Banned for mentioning Classicpress


I heard that comments mentioning CP are also banned from WpTavern.


Well, that would make WPTavern suddenly less interesting to follow. All the complaints about Gutenberg have been fueling the comments section the last few months.


WPTavern is probably supported by Automattic. They’re certainly not critical of anything Mullenweig says and if you listen to or watch their WordPress Weekly, they were practically groupies. One listen was enough for me. I’m sure they get considerable ad revenue support through their affiliation with WP, but bottom line is that if you don’t acknowledge the broken sites, white screens, bugs, and many other issues with Gutenberg, you’re only showing half of what’s really going on out there.


Matt Mullenweg owns WPTavern last I knew, so it’s been very surprising to see any negative Gutenberg posts allowed.


Guess that explains the minimal coverage of anything negative and why the “hosts” seem so extremely enthused with everything Mullenweig says.


Actually WP Tavern is owned by Matt/Automattic and afaik Jeff is a paid employee


WP Tavern is owned by Matt, but not through Automattic directly:


Learn something new every day :slight_smile:


They’ve been allowed, but seems like somebody always comes along to scold the complainers for whining, being afraid of change, to shame them for not seeing Gutenberg as a wonderful new tool for the future, etc. etc.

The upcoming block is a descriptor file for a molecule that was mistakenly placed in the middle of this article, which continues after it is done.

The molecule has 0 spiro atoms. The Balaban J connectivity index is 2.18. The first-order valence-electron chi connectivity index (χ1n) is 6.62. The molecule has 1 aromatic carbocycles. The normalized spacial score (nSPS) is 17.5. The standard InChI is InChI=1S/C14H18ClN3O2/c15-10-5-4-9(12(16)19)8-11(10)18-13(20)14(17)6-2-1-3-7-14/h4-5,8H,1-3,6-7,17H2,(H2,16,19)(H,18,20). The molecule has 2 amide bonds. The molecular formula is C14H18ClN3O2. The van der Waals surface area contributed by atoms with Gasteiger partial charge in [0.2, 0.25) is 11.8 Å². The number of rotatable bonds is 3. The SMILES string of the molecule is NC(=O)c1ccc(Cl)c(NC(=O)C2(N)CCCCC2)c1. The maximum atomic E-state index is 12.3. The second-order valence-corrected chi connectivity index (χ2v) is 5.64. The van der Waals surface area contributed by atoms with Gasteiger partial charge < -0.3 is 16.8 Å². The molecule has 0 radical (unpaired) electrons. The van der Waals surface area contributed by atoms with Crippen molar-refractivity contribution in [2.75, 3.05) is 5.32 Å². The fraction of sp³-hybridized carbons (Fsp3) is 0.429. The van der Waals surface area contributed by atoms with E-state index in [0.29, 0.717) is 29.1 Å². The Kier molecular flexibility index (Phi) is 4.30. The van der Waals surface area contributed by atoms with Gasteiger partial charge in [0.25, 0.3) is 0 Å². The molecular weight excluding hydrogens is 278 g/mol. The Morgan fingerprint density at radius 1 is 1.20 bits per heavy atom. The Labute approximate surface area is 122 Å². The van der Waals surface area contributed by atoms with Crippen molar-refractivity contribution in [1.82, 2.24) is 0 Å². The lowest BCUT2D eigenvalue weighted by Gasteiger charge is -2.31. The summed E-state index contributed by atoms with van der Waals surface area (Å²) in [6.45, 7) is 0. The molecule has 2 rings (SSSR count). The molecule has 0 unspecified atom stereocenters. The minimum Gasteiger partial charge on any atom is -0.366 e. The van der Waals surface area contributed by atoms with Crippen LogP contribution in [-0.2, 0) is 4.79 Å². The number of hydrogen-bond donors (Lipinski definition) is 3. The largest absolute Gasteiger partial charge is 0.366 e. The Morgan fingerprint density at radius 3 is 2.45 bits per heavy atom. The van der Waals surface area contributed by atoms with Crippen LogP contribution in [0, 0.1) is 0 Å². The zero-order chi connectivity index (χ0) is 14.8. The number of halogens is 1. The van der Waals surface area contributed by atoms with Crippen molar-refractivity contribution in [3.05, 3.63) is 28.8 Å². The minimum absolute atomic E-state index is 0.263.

I can confim about this… because it was happened to me also…
Perhaps they (or just some mods) were afraid… hahaha


true… they should change the name from “wordpress” to “blockpress”… huehue


Not entirely true, Jeff is great in letting people vent about Gutenberg, Sarah Gooding though, is a whole different story…


Yes, especially given that this one particular OP gave a 1 star review and then it became a heated debate with great feedback from those opposing WP5’s latest changes, then a mod jumped in to close the thread down without giving anyone else room to debate. While that’s not what surprised me, what made me furious is his comment about how the future of WP will be blocked based widgets and menus, etc. You can view his last response here at the end of the thread,

As soon as I saw that, after being on the fence since all this, it confirmed that I need to jump onto the ClassicPress bandwagon. WP really does give zero F’s.


Not surprising from that particular mod. His responses to others were also a big reason why I finally decided to jump to ClassicPress instead of waiting to see how it turns out. It’s this “Screw all you idiots who can’t see the brilliance of Gutenberg–We’ll do as we want” attitude.

I see how the mods are complaining about people veering off topic and things “spiraling”–and yet all I see are people making legitimate on-topic complaints that should be addressed. Is this how they determine what needs to be deleted and blocked?


No they do not. Matt Mullenweg has corporate investors he wants to appease and he knows he has a loyal army of developers who will follow him anywhere he goes and does whatever he wants. His first mission is to find a way to compete with Wix…and I’m sure he wants that above all else. He thinks blocks will do that.

The million installs or whatever the number is because the installs are forced, not because it’s desired. It’s like saying Hello Dolly has the most installs. Of course it does. It’s there by default.